3 IRA Strategies to Boost Your Retirement Savings

May 01, 2024 by First Federal Bank

IRA-2When it comes to retirement planning, employer 401(k) programs tend to be the option people think of. But there are other ways you can save money for your golden years. An Individual Retirement Account (IRA) is another way to set aside and invest funds today to have available in the future. According to MSN, there are three ways you can make the most of an IRA:

 Put your contributions on autopilot

The nice thing about 401(k) plans is that they're funded automatically via payroll deductions. That helps 401(k) savers stay on track.

The good news, though, is that you can set up a similar system for your IRA. Many IRAs allow you to link to a checking account and make automatic contributions on a monthly basis. It pays to put your IRA contributions on autopilot so you don't, for example, get tempted to spend money on extras, leaving yourself without funds for your IRA in a given month.

Load up on stocks

One great feature of IRAs is that they allow you to invest your retirement savings in individual stocks. With a 401(k) plan, you're generally limited to different funds but can't choose stocks individually.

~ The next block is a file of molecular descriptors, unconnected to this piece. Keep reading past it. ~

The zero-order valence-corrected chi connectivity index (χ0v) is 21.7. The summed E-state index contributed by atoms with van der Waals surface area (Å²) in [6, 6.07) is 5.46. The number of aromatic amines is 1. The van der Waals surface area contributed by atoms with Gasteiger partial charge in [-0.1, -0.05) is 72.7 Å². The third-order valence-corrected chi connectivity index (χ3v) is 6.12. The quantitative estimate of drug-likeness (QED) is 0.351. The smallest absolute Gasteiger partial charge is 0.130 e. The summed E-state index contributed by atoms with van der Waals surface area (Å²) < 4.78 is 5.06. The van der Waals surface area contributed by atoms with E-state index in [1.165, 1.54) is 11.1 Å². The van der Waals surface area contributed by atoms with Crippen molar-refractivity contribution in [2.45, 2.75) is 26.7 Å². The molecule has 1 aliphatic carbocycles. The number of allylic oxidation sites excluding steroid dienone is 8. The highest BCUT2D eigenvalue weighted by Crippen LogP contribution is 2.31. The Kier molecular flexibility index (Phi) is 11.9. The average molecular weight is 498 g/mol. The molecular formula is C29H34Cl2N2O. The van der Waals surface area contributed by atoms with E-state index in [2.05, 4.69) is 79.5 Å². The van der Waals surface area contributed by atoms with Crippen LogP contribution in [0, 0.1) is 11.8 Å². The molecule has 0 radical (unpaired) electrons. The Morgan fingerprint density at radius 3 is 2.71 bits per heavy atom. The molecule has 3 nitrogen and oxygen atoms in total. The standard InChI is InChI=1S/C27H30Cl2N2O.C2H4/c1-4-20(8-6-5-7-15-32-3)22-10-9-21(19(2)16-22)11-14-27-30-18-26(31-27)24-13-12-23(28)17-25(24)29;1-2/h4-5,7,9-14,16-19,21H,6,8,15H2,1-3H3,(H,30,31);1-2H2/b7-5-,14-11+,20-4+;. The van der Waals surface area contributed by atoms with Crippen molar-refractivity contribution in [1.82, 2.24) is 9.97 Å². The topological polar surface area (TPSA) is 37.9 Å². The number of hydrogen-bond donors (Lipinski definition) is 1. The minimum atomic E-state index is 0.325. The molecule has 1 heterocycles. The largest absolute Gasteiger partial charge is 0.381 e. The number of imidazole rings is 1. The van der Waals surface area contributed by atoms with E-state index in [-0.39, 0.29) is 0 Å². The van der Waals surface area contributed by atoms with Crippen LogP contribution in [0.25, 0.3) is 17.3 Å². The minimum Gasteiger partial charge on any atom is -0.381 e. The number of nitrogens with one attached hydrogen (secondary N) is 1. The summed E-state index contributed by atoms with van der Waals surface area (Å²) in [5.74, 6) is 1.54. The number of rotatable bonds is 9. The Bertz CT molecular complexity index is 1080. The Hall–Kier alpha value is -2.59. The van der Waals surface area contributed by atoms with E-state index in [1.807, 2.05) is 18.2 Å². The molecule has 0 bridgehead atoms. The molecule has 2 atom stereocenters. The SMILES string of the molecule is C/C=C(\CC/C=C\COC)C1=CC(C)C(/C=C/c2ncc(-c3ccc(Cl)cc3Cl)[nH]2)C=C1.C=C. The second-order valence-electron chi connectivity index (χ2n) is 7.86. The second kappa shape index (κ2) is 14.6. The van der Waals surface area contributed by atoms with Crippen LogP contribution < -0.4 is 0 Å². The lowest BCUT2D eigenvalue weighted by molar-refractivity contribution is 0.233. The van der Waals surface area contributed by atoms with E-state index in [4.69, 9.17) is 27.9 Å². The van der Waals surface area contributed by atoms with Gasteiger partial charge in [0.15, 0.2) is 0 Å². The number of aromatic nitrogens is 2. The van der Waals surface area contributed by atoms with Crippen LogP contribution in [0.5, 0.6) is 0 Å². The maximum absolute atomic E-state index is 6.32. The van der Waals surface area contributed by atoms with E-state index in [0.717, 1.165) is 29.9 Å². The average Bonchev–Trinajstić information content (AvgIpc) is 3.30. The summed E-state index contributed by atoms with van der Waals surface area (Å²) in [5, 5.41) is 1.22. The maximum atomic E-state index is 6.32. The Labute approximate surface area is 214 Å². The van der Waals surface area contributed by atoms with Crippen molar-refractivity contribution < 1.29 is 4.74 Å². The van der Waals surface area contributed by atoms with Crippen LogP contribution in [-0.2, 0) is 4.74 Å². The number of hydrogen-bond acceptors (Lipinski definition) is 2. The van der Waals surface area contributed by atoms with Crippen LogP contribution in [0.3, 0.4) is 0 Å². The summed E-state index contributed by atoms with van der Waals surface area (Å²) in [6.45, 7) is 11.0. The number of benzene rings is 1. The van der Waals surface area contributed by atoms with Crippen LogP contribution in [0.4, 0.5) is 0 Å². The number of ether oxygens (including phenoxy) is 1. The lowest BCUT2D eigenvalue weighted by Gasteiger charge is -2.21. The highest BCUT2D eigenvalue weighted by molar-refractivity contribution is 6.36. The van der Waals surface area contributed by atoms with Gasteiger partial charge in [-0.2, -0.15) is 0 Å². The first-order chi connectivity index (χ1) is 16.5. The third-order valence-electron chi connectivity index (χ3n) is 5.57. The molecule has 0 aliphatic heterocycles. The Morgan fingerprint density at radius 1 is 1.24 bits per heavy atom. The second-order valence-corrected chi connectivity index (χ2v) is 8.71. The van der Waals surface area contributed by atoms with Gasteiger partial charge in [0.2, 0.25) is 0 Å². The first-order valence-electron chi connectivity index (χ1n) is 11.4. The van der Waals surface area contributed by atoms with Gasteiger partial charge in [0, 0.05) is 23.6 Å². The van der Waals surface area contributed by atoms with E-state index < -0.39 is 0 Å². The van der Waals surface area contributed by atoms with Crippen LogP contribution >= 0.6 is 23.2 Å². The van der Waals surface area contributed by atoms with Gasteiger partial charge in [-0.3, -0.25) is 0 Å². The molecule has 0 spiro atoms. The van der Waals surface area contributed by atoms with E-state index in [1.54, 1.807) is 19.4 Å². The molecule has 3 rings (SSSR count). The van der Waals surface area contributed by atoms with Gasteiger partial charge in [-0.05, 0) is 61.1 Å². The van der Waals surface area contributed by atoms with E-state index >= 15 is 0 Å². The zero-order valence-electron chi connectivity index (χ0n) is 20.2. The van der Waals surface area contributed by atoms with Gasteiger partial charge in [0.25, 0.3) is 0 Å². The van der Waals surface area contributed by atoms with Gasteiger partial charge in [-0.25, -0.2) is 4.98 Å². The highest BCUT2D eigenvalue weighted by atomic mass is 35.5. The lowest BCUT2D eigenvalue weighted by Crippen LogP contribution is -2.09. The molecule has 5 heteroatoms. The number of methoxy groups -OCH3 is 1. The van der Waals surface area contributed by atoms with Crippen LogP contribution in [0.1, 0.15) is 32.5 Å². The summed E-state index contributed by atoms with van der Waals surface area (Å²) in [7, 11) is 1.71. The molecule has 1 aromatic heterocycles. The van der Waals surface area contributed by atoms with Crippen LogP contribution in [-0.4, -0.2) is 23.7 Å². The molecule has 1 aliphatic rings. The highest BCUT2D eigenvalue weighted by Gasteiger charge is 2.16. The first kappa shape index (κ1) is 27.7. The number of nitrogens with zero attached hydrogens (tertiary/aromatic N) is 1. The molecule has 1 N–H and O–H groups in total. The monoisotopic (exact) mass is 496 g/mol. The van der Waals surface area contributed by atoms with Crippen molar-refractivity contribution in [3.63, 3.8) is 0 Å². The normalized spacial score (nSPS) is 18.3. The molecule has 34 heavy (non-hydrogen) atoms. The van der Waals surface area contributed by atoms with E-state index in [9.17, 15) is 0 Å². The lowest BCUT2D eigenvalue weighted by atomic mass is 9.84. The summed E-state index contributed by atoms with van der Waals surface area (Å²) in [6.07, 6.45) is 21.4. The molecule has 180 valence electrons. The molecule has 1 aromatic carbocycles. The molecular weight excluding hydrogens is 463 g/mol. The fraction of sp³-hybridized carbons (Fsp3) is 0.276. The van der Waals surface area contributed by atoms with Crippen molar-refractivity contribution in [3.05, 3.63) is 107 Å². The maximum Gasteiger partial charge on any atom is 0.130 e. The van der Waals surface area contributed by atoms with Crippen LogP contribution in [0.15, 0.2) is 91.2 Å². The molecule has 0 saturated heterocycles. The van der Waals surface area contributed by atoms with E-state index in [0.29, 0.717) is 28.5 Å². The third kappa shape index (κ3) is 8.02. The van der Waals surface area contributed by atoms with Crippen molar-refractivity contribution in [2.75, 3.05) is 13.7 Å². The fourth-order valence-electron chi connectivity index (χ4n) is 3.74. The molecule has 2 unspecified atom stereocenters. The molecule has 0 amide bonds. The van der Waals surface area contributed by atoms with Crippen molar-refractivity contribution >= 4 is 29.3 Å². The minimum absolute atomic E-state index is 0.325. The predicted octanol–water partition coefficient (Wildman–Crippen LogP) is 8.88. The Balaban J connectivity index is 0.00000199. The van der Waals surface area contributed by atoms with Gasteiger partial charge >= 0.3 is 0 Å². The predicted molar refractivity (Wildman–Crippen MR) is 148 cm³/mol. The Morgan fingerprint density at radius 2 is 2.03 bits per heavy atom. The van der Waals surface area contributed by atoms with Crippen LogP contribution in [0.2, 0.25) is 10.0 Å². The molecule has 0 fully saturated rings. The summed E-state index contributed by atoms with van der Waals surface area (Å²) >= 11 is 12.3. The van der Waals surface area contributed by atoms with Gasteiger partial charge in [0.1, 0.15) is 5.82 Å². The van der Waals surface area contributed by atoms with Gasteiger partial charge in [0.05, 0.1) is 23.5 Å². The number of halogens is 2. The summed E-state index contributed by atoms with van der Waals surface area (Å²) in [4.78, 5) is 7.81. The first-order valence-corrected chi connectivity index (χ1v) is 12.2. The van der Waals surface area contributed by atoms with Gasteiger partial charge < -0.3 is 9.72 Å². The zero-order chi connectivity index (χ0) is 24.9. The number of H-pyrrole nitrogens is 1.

Being able to handpick stocks for your IRA could lead to a portfolio that's poised for growth. So, don't shy away from stocks just because they can be volatile. The stock market has a long history of rewarding savers who have kept their money invested for long periods.

If you contribute $300 monthly to an IRA over a 45-year period and maintain a stock-heavy portfolio, your account might deliver an average annual 8% return, which is just below the stock market's average. Your ending balance in that scenario? A pretty impressive $1.39 million.

Save in a Roth account

When you contribute to a traditional IRA, you'll get an immediate tax break on the funds you put in. To put it another way, a $5,000 traditional IRA contribution will shield $5,000 of your income from taxes.

You won't get that same tax break with a Roth IRA. What you will get, though, is the benefit of tax-free gains in your account, as well as tax-free withdrawals during retirement.

Another nice thing about Roth IRAs? They don't force you to take required minimum distributions. That gives you complete control over the savings you've worked hard to build. With a traditional IRA, you'll eventually be forced to start tapping your nest egg or face costly penalties for failing to remove funds from your account.

Read the full article here.

 There are many factors to consider when making decisions concerning a retirement account. If you are unsure which retirement savings approach is best for you, talk to a financial planner. A professional can help you navigate your options and determine a plan that will offer you the best results for your situation.

Categories: Retirement, Financial Education

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